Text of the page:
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Duke University

Medical

DNA sequence behind muscle regeneration begins to unravel

Animals that regrow body parts like zebrafish and newts certainly function very differently to the way humans do, but we might one day be able to borrow some of these traits. A closer look at the mechanism driving these remarkable regenerative abilities has suggested that they could be recreated in mice, with the scientists involved hopeful it could ultimately improve our capacity to regrow damaged body parts.Read More

Science

Monkeys master thought-controlled wheelchair

Mind-controlled machines have been the subject of intense research in recent years, with a focus on improving the lives of people with disabilities. At this fascinating juncture between neuroscience and robotics we have seen experimental brain-machine interfaces (BMIs) used to fly drones, control telepresence robots and even switch channels on a TV. Now scientists at Duke University have developed a similar system that enables monkeys to drive a wheelchair using nothing other than brainwaves. Read More

Health & Wellbeing

New test developed to determine your biological age

An international study appears to have created a test that can determine the biological age of a patient's body. The research – undertaken by King's College London (KCL), the Karolinska Institutet in Sweden, and Duke University in the US – could have a broad range of applications, including improving screening techniques for age-related diseases such as Alzheimer's, allowing doctors to begin treatment earlier in the process.Read More

Electronics

Sensor detects sound direction and cuts background noise

Although the ability tends to wane as we get older, the human auditory system is pretty good at filtering out background noise and making a single voice able to be understood above the general hubbub of a crowded room. But electronic devices, such as smartphones, aren't quite as gifted, which is why getting Siri or Google Now to understand you in crowded environments can be an exercise in futility. But now researchers have developed a prototype sensor that’s not only able to figure out the direction of a particular sound, but can also extract it from background noise.

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Medical

Connected brains share control of virtual limbs and predict the weather

If the thought of using a person's brainwaves to control a machine isn't quite enough to make the mind boggle, then mixing signals from multiple brains for the same purpose might just do the job. This far-fetched field of neuroscience is edging ever closer to real-world technology, with a number of recent research efforts achieving significant advances, with mind-controlled drone flight just one example. The latest step forward in this area sees the brains of separate animals hooked up and their combined motor and sensory information used for things like controlling a virtual arm, pattern recognition and even predicting the weather.Read More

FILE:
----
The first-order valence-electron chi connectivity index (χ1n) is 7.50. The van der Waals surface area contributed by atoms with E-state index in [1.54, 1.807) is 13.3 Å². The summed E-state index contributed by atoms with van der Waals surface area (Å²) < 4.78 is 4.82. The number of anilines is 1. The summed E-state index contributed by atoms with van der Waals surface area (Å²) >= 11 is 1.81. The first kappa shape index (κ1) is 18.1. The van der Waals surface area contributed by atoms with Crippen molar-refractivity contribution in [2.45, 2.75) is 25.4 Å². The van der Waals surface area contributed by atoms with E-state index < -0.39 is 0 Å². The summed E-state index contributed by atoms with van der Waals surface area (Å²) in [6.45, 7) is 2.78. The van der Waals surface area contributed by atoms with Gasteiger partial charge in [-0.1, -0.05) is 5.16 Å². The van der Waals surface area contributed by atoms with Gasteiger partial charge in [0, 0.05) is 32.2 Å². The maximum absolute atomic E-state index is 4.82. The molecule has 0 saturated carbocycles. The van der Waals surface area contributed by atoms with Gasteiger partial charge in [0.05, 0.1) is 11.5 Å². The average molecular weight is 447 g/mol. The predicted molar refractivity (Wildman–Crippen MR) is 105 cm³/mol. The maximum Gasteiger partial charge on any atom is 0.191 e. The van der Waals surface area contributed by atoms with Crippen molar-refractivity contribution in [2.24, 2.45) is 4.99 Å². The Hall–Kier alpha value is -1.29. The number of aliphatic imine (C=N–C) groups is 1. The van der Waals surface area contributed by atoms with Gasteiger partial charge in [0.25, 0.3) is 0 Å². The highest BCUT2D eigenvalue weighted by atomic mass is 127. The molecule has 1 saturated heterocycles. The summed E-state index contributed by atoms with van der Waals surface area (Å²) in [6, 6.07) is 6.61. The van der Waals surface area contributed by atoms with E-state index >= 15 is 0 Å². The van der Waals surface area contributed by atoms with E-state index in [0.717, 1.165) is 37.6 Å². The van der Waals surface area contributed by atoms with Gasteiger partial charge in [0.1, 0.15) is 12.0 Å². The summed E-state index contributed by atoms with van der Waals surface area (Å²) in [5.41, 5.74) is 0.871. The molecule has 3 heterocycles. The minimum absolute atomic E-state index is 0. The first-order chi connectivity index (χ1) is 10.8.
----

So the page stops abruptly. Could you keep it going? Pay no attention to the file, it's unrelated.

Games

Researchers cut the required bandwidth for graphics-intensive game streaming

The rise of cloud gaming services such as PlayStation Now may have ushered in a new era of convenience for blasting virtual aliens and monsters to smithereens, but on-demand play brings with it one huge unwanted drawback: the bandwidth required is astronomical. But researchers at Duke University and Microsoft Research think they have a solution that'll let gamers have their on-demand cake and eat it too. They have developed a tool called Kahawai (Hawaiian for stream), which splits the rendering calculations between your device and a remote server rather than offloading them all to the server.Read More

Science

Check out the big brain on the genetically modified mouse

Scientists at Duke University have pinpointed a regulator of gene activity that could lend insight into why we're so different from chimpanzees despite having a near-identical genetic makeup (94 per cent of our DNA is the same). When injected into a mouse embryo, the human version of a particular DNA sequence important for brain development caused the embryo to grow a considerably larger brain than other embryos treated with the chimpanzee version.Read More

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